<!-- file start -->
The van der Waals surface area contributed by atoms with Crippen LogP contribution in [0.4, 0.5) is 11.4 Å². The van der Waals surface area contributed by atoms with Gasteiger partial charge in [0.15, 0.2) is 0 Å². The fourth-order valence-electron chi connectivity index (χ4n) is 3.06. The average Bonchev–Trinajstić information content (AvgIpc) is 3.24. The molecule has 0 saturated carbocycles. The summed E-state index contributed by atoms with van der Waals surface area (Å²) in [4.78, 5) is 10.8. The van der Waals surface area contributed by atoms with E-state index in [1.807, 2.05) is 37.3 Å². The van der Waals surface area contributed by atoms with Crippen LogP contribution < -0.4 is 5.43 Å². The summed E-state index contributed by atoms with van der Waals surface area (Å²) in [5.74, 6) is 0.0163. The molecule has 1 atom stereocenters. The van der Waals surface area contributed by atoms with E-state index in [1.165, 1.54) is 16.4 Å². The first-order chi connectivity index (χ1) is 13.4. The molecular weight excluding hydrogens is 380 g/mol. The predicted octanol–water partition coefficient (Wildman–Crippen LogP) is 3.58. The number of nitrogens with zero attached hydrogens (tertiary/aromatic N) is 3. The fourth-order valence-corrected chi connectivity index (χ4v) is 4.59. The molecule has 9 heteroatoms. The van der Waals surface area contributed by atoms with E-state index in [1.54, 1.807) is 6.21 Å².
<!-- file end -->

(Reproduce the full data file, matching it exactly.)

The van der Waals surface area contributed by atoms with Crippen LogP contribution in [0.4, 0.5) is 11.4 Å². The van der Waals surface area contributed by atoms with Gasteiger partial charge in [0.15, 0.2) is 0 Å². The fourth-order valence-electron chi connectivity index (χ4n) is 3.06. The average Bonchev–Trinajstić information content (AvgIpc) is 3.24. The molecule has 0 saturated carbocycles. The summed E-state index contributed by atoms with van der Waals surface area (Å²) in [4.78, 5) is 10.8. The van der Waals surface area contributed by atoms with E-state index in [1.807, 2.05) is 37.3 Å². The van der Waals surface area contributed by atoms with Crippen LogP contribution < -0.4 is 5.43 Å². The summed E-state index contributed by atoms with van der Waals surface area (Å²) in [5.74, 6) is 0.0163. The molecule has 1 atom stereocenters. The van der Waals surface area contributed by atoms with E-state index in [1.165, 1.54) is 16.4 Å². The first-order chi connectivity index (χ1) is 13.4. The molecular weight excluding hydrogens is 380 g/mol. The predicted octanol–water partition coefficient (Wildman–Crippen LogP) is 3.58. The number of nitrogens with zero attached hydrogens (tertiary/aromatic N) is 3. The fourth-order valence-corrected chi connectivity index (χ4v) is 4.59. The molecule has 9 heteroatoms. The van der Waals surface area contributed by atoms with E-state index in [1.54, 1.807) is 6.21 Å².